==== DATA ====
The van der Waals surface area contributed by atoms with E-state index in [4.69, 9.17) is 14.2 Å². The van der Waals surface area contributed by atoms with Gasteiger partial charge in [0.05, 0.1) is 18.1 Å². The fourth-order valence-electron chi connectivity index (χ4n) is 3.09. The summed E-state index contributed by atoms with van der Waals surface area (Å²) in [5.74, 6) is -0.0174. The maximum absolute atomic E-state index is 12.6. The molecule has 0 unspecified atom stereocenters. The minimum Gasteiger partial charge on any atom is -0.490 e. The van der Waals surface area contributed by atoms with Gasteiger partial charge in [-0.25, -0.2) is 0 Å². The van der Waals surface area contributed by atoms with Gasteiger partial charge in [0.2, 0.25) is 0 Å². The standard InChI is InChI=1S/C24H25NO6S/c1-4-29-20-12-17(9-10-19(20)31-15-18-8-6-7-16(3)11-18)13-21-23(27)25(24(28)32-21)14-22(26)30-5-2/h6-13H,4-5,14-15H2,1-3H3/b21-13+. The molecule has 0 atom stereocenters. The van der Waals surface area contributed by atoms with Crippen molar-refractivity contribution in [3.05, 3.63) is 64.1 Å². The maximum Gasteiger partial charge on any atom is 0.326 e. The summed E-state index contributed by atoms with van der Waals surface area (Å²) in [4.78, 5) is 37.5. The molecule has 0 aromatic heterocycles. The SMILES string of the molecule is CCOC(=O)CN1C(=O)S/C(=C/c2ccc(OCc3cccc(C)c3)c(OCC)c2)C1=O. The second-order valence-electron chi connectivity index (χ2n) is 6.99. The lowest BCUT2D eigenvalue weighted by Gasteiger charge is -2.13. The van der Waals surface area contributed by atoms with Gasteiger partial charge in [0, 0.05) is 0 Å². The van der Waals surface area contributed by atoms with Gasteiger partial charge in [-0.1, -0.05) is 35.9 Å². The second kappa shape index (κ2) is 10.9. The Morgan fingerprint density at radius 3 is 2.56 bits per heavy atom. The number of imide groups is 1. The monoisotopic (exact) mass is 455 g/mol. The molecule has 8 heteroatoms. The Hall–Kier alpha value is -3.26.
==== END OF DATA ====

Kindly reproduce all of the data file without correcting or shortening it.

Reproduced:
The van der Waals surface area contributed by atoms with E-state index in [4.69, 9.17) is 14.2 Å². The van der Waals surface area contributed by atoms with Gasteiger partial charge in [0.05, 0.1) is 18.1 Å². The fourth-order valence-electron chi connectivity index (χ4n) is 3.09. The summed E-state index contributed by atoms with van der Waals surface area (Å²) in [5.74, 6) is -0.0174. The maximum absolute atomic E-state index is 12.6. The molecule has 0 unspecified atom stereocenters. The minimum Gasteiger partial charge on any atom is -0.490 e. The van der Waals surface area contributed by atoms with Gasteiger partial charge in [-0.25, -0.2) is 0 Å². The van der Waals surface area contributed by atoms with Gasteiger partial charge in [0.2, 0.25) is 0 Å². The standard InChI is InChI=1S/C24H25NO6S/c1-4-29-20-12-17(9-10-19(20)31-15-18-8-6-7-16(3)11-18)13-21-23(27)25(24(28)32-21)14-22(26)30-5-2/h6-13H,4-5,14-15H2,1-3H3/b21-13+. The molecule has 0 atom stereocenters. The van der Waals surface area contributed by atoms with Crippen molar-refractivity contribution in [3.05, 3.63) is 64.1 Å². The maximum Gasteiger partial charge on any atom is 0.326 e. The summed E-state index contributed by atoms with van der Waals surface area (Å²) in [4.78, 5) is 37.5. The molecule has 0 aromatic heterocycles. The SMILES string of the molecule is CCOC(=O)CN1C(=O)S/C(=C/c2ccc(OCc3cccc(C)c3)c(OCC)c2)C1=O. The second-order valence-electron chi connectivity index (χ2n) is 6.99. The lowest BCUT2D eigenvalue weighted by Gasteiger charge is -2.13. The van der Waals surface area contributed by atoms with Gasteiger partial charge in [0, 0.05) is 0 Å². The van der Waals surface area contributed by atoms with Gasteiger partial charge in [-0.1, -0.05) is 35.9 Å². The second kappa shape index (κ2) is 10.9. The Morgan fingerprint density at radius 3 is 2.56 bits per heavy atom. The number of imide groups is 1. The monoisotopic (exact) mass is 455 g/mol. The molecule has 8 heteroatoms. The Hall–Kier alpha value is -3.26.